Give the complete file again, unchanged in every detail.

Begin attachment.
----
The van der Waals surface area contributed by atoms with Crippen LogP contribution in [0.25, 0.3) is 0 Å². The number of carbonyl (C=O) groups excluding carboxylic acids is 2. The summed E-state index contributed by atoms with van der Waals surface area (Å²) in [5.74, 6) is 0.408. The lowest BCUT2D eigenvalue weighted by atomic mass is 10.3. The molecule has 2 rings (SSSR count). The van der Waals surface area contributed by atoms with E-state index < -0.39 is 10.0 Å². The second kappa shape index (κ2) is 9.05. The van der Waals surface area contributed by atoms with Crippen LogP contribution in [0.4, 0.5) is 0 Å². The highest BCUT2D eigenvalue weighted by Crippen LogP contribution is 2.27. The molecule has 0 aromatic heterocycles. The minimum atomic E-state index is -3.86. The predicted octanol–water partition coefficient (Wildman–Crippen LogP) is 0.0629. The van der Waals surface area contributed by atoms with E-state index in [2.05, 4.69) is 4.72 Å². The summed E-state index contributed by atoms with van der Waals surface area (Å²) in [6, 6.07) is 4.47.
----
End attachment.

The van der Waals surface area contributed by atoms with Crippen LogP contribution in [0.25, 0.3) is 0 Å². The number of carbonyl (C=O) groups excluding carboxylic acids is 2. The summed E-state index contributed by atoms with van der Waals surface area (Å²) in [5.74, 6) is 0.408. The lowest BCUT2D eigenvalue weighted by atomic mass is 10.3. The molecule has 2 rings (SSSR count). The van der Waals surface area contributed by atoms with E-state index < -0.39 is 10.0 Å². The second kappa shape index (κ2) is 9.05. The van der Waals surface area contributed by atoms with Crippen LogP contribution in [0.4, 0.5) is 0 Å². The highest BCUT2D eigenvalue weighted by Crippen LogP contribution is 2.27. The molecule has 0 aromatic heterocycles. The minimum atomic E-state index is -3.86. The predicted octanol–water partition coefficient (Wildman–Crippen LogP) is 0.0629. The van der Waals surface area contributed by atoms with E-state index in [2.05, 4.69) is 4.72 Å². The summed E-state index contributed by atoms with van der Waals surface area (Å²) in [6, 6.07) is 4.47.